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Guitar Pedal as insert Effect Dynamic Microphones
Old 20th December 2010
  #1
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Guitar Pedal as insert Effect

Hi,

I have a Boss RE20. (crappy digital emulation of ROLAND RE201)

Can I use this at line level from a desk?

Or should I be re-amping --> DI'ing?

or any little contraption I can make to help?


thanks
Old 21st December 2010
  #2
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Marcocet's Avatar
It's one of the boss dual pedals, right? I believe they're designed to be run at guitar or line level.

I recently built a 6 channel converter box based on the JLM audio Dingo Pup pcb to interface pedals and old tape echos into my rig. Works amazingly.
Old 21st December 2010
  #3
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Quote:
Originally Posted by Marcocet View Post
It's one of the boss dual pedals, right? I believe they're designed to be run at guitar or line level.

I recently built a 6 channel converter box based on the JLM audio Dingo Pup pcb to interface pedals and old tape echos into my rig. Works amazingly.
yes its one of the boss dual pedals, i tried it, it just sounds so dull? probably just how the pedal is! have to use as a send and mix with the return dry signal then,

might check out the JLM audio dingo pup!
Old 22nd December 2010
  #4
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2N1305's Avatar
 

What you have is impedance mismatching. The pedal is made to see an impedance of around 200K to 500Kohms. You're providing it with an impedance of about 10 to 50kOhm, albeit at a higher (voltage) level. Adding a resistor in series will increase input impedance, but will reduce the voltage at the same time. Oddly enough this will not provide the desired effect. You would need to make an input buffer amplifier with an opamp and design it so it has the proper output impedance.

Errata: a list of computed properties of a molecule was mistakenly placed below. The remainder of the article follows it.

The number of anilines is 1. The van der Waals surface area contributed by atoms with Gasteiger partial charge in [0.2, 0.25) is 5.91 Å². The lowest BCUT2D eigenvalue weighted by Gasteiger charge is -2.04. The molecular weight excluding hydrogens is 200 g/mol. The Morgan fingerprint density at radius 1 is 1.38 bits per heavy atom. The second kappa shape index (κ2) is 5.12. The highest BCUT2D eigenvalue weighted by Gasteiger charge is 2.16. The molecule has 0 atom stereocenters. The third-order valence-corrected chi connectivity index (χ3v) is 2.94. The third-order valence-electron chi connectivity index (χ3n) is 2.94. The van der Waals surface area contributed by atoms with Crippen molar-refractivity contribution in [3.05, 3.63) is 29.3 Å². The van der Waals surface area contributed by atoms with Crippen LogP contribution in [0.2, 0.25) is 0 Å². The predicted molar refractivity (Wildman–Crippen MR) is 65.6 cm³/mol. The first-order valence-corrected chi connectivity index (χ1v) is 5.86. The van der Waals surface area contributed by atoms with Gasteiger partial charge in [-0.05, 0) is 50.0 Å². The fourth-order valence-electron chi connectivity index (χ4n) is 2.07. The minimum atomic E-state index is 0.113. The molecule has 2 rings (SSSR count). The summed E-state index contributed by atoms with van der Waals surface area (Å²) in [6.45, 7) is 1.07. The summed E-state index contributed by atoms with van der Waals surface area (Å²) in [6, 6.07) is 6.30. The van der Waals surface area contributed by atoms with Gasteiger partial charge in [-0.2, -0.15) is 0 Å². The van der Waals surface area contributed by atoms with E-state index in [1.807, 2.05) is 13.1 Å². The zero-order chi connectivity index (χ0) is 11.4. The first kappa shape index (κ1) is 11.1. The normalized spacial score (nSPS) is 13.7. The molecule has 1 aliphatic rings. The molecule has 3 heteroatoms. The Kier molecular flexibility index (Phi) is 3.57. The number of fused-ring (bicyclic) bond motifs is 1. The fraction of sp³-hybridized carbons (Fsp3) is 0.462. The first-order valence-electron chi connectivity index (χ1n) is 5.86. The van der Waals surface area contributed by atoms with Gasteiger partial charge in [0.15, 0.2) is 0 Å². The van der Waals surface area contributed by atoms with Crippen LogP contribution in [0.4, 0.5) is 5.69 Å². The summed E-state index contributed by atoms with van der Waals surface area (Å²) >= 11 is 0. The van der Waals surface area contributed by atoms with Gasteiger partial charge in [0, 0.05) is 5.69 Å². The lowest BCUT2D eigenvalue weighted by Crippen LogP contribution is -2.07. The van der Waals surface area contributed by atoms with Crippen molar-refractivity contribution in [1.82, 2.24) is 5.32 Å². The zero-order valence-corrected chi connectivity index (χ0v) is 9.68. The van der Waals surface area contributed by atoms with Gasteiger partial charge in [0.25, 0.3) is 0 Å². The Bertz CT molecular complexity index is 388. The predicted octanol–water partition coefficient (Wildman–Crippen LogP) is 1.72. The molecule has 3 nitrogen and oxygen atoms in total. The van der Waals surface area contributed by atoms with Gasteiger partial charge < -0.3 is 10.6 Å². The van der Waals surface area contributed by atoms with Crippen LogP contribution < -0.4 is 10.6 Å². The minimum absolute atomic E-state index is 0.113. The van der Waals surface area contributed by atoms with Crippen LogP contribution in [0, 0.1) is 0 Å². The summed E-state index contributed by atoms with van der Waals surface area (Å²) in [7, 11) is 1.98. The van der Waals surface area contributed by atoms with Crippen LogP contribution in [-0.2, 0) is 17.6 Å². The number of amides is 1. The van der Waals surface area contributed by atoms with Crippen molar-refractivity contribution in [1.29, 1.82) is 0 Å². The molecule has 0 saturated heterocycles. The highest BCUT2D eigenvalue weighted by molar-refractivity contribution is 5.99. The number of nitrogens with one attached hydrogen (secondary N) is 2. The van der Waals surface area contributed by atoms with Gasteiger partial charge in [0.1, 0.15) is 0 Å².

Old 22nd December 2010
  #5
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Quote:
Originally Posted by 2N1305 View Post
What you have is impedance mismatching. The pedal is made to see an impedance of around 200K to 500Kohms. You're providing it with an impedance of about 10 to 50kOhm, albeit at a higher (voltage) level. Adding a resistor in series will increase input impedance, but will reduce the voltage at the same time. Oddly enough this will not provide the desired effect. You would need to make an input buffer amplifier with an opamp and design it so it has the proper output impedance.
2n, any schematics to point me at?

i probably have everything neccesary except the knowledge!

lots of spares kicking round at the moment,

breadboard, wire, op-amps, caps, resistors, etc.
Old 22nd December 2010
  #6
Gear Maniac
 

Try this signal path:

Insert Send > "reamp" device > pedal > DI box > mic preamp > Insert Return

I usually have one or two of these loops set up during a mix. Very useful for putting guitar pedals into console insert points or hanging them off aux sends. Plenty of adjustability to optimize (or purposely mess up) gain structure on either side of the pedal.

As far as a reamp type interface box goes, Cuniberti's box works very well, as do the Radial and Little Lab products.
Old 22nd December 2010
  #7
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2N1305's Avatar
 

Quote:
Originally Posted by oxide54 View Post
2n, any schematics to point me at?

i probably have everything neccesary except the knowledge!

lots of spares kicking round at the moment,

breadboard, wire, op-amps, caps, resistors, etc.
I will after work. (tomorrow you'll have them)
Old 22nd December 2010
  #8
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Quote:
Originally Posted by 2N1305 View Post
I will after work. (tomorrow you'll have them)
thanks, thanks for your help with the studiomaster, I'm doing the soundcraft star ground mod to it at the moment!
Old 23rd December 2010
  #9
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2N1305's Avatar
 

Sorry for the delay. I felt sick after work. Couldn't do much. Now here is the something that can help you out:
Operational Amplifier Circuits

Also, on second thought, putting a resistor in series with the output just seems like a better and simple idea. It will attenuate the signal a bit, but it still be in the ballpark of the voltage required to drive a line input and it will isolate the pedal form the board (and conversely).

Make sure you weren't overloading the line input, that could very well be what the problem was (still is?).

You know what, finally just an emitter follower circuit with an NPN transistor should be fine. 22K as emitter resistor should be OK.
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